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    Categories: G SpotOpinion

G Spot

Lost in translation

By Virginia Jasmin Pasalo

 

TRANSLATIONS are as good as the understanding of a translator of the poem and the context of the author. The nuances, subtlety and significance of words, and the complexity of context make some translations unable to capture the essence of a poem. Good translations require a degree of familiarity with the culture, the language and the poet.

My good friend and translator Nizar Sartawi had vehemently refused to accept to read a translation of a poem when we were in Morocco. He was totally scandalized that a poem should be translated in a literal way. I realized that when he was translating my poems into Arabic, he would call or message several times, he would ask me the specific context of the poems, and the story behind the “voice”. In the case of Luz María López who translated my poems in Spanish, we would chat for hours, despite the fact that she knew English quite well.

I wrote a poem in 2016 about foul excrement:

Ambalingit a tai

angan na layag
pimmaway
ambanget a tai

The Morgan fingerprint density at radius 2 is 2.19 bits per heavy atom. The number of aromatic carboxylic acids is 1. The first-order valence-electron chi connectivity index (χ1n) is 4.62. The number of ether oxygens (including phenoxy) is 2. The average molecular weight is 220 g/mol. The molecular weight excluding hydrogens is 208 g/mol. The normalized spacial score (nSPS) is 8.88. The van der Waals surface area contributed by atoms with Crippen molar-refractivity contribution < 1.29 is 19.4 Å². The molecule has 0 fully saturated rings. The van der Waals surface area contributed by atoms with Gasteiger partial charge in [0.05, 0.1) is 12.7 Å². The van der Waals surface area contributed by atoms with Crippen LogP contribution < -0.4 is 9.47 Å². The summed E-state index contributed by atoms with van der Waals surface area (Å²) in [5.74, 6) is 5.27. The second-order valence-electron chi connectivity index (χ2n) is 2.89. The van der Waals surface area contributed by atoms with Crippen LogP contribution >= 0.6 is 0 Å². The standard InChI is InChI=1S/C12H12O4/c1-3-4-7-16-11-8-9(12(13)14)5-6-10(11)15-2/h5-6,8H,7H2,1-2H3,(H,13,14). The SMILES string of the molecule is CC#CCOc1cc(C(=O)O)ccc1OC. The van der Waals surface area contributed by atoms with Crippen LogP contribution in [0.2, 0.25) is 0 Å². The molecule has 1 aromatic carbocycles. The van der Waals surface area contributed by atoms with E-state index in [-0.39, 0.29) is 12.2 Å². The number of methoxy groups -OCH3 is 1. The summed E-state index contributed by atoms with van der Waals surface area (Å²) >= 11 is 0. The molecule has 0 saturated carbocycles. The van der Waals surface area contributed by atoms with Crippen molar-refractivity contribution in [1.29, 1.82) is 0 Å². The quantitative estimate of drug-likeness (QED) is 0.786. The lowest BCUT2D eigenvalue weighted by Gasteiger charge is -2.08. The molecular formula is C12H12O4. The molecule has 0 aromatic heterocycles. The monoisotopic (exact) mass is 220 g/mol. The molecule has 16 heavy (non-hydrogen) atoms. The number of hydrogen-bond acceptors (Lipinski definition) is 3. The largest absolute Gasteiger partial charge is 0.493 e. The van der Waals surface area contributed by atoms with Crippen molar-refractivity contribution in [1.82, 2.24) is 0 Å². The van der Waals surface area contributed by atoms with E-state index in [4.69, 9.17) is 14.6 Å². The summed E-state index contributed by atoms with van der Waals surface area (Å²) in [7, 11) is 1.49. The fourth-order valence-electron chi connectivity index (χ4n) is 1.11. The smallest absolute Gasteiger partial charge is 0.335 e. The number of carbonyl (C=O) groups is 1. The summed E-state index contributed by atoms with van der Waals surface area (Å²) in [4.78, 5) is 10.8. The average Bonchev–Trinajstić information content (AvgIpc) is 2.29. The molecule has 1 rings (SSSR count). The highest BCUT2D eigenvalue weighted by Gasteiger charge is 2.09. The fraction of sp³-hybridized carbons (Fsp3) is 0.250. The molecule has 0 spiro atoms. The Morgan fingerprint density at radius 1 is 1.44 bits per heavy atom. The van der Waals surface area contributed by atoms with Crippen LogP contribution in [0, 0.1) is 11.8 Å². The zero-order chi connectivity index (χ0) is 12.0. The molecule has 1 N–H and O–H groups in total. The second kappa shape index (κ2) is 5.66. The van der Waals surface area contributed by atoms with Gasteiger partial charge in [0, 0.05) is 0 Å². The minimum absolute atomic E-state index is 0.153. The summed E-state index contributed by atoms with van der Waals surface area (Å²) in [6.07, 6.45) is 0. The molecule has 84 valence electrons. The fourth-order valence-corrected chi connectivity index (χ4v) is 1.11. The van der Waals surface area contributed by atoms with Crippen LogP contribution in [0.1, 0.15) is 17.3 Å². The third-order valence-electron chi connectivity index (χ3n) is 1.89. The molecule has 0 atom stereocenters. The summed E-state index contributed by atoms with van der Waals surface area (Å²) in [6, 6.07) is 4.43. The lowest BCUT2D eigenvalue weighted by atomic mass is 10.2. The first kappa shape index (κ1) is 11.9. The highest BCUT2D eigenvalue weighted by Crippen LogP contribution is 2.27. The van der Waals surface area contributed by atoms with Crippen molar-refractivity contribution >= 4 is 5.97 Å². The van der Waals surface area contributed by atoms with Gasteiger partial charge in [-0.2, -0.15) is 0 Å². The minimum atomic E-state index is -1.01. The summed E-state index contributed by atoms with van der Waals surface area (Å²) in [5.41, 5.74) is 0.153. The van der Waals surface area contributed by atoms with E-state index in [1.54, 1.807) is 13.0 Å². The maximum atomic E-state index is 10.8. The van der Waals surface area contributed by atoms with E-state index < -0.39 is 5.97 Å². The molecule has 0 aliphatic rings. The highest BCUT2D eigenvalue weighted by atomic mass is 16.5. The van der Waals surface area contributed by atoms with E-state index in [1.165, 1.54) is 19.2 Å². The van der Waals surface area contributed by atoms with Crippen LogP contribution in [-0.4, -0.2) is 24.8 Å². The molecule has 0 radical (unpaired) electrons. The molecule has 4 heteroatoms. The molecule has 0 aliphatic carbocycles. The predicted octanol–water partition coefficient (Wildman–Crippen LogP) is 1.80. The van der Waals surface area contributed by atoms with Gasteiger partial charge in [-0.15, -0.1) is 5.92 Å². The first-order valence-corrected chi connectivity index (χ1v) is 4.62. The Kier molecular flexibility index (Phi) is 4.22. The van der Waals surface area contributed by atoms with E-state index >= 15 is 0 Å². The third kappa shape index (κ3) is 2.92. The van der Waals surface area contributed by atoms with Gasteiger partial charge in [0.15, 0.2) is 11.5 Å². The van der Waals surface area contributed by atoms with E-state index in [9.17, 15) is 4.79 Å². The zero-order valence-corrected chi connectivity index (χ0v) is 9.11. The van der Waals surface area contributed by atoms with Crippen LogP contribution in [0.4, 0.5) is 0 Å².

balet tinapay na tawen
ed arom ya say pananisiya da
sikatoý Dios

 

In English, it translates to: Fragrant excrement / he ate an ear/ it came out/ it smelled like poop/ but it is manna from heaven/ to those who believe/ he is God.

In Ilocano: Nabanglo nga takki / nangan ti lapayag/ rimmuar/ nabangsit nga takki/ ngem tinapay ti langit/ kadagiti mamati/ nga isu ni Apo Dios.

In Pilipino: Mabangong tae / kumain ng tenga/ lumabas/ mabahong tae/ ngunit tinapay galing langit/ sa mga naniniwalang/ siya ang Diyos.

Here is the Google translation in English, if you copy paste the Pangasinan:

Ambalingit a tai / naught sail/ pimmaway/ ambanget a tai/ ballet loaf bread/ ed arom ya say pananisiya da/ sikatoý Dios.

If you copy paste the Pilipino translation, it becomes truly hilarious:

Dehydrated / eaten ears / go out / smelly shit / but bread from heaven / those who believe / he is God.

Before you go jumping with joy over the translations of your poems in various languages, notice the quantum leap of the translation, when and how did the “foul excrement” transition to “dehydrated”? It did not take long for the moisture to evaporate, did it? Most translations today are at best, translations of words, at par with the hilarity of translations in Google.

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